One might be forgiven having doubts about about postal workers’ ability to live up to the standards usual in the Bitcoin world. Bitcoin is an inherently free-market phenomenon, just like the overall internet. The mentality of a state-run enterprise is right on the other end of the scale. As the old saying goes, “In socialism everything works like the Post Office”.

Bitcoin Security a Primary Concern for Many

Bitcoin Security is a pre-requisite for mass adoption of Bitcoin and all other Crypto coins.

In their continuous quest for “exciting” stories that “sell”, the mass media have, once again, done a good job of spreading mis-information — this time about Crypto coins (like Bitcoin and others). The media’s superficial coverage “breaks” sensational stories of some poor dummy losing hundreds of thousands in Bitcoin by dumping their old computer or others “finding” a fortune in Crpyto coins in a Yard Sale. All these news items suggest that Crypto coins must be terrible when it comes to security: if you can find them, you can lose them, hence overall insecure, right?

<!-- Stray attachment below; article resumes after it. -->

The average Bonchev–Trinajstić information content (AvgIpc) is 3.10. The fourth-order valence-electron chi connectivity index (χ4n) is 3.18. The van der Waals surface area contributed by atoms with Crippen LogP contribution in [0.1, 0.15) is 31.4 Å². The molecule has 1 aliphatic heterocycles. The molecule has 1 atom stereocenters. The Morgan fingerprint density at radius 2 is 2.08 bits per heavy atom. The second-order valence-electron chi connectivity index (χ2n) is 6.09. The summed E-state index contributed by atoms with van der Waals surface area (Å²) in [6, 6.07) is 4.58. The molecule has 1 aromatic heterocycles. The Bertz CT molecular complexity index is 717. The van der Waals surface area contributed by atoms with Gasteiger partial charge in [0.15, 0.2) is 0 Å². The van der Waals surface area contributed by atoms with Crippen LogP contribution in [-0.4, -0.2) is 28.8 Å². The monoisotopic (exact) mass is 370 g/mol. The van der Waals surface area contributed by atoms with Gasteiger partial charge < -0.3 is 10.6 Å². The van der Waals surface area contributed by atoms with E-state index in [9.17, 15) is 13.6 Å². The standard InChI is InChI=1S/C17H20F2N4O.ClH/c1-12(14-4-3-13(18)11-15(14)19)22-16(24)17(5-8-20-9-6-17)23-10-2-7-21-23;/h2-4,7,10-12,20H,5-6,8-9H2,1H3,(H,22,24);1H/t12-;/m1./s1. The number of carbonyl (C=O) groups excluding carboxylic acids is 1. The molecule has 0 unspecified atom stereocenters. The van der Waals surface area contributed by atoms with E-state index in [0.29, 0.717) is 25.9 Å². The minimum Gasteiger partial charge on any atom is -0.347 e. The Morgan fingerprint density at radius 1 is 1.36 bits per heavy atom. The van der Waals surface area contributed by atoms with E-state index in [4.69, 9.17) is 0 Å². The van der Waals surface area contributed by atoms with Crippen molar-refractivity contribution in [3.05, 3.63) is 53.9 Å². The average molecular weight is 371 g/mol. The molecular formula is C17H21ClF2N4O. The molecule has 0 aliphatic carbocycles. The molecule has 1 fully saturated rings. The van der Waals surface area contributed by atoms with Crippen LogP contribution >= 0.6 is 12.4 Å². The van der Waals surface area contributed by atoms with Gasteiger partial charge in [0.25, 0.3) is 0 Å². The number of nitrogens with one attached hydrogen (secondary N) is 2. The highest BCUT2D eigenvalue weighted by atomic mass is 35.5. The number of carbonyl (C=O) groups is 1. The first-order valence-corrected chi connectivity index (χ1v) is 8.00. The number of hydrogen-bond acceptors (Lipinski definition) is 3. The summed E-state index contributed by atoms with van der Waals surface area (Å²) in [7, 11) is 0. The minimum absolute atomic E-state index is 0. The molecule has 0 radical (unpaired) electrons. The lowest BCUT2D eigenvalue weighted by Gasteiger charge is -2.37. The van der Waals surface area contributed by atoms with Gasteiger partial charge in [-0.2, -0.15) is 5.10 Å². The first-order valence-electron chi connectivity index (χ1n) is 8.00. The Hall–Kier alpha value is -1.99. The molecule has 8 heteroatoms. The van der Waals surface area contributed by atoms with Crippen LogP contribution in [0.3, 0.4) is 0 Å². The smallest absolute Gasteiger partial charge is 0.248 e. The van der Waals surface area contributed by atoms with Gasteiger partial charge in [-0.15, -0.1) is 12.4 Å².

There is little doubt among the better-informed that Crypto coins are secure from a technical point of view. As usual with all kinds of IT (and other) security issues, the risks stem from inadequate use by every-day users. And while this may hamper mass-adoption in some ways, it is something that can and needs to be overcome by providing the tools needed for even “dumb users” to handle their Crypto coins securely.

“Being Ones Own Bank” (as put it), while offering huge advantages, also has a few downsides — and that is security or the lack of it…

The overall “Bitcoin Security” field, therefore, needs to be worked in order to reduce the risks by prudent and as simple as possible means for everyone.

It will help the overall Bitcoin space by fostering mass adoption of this great technology in real life.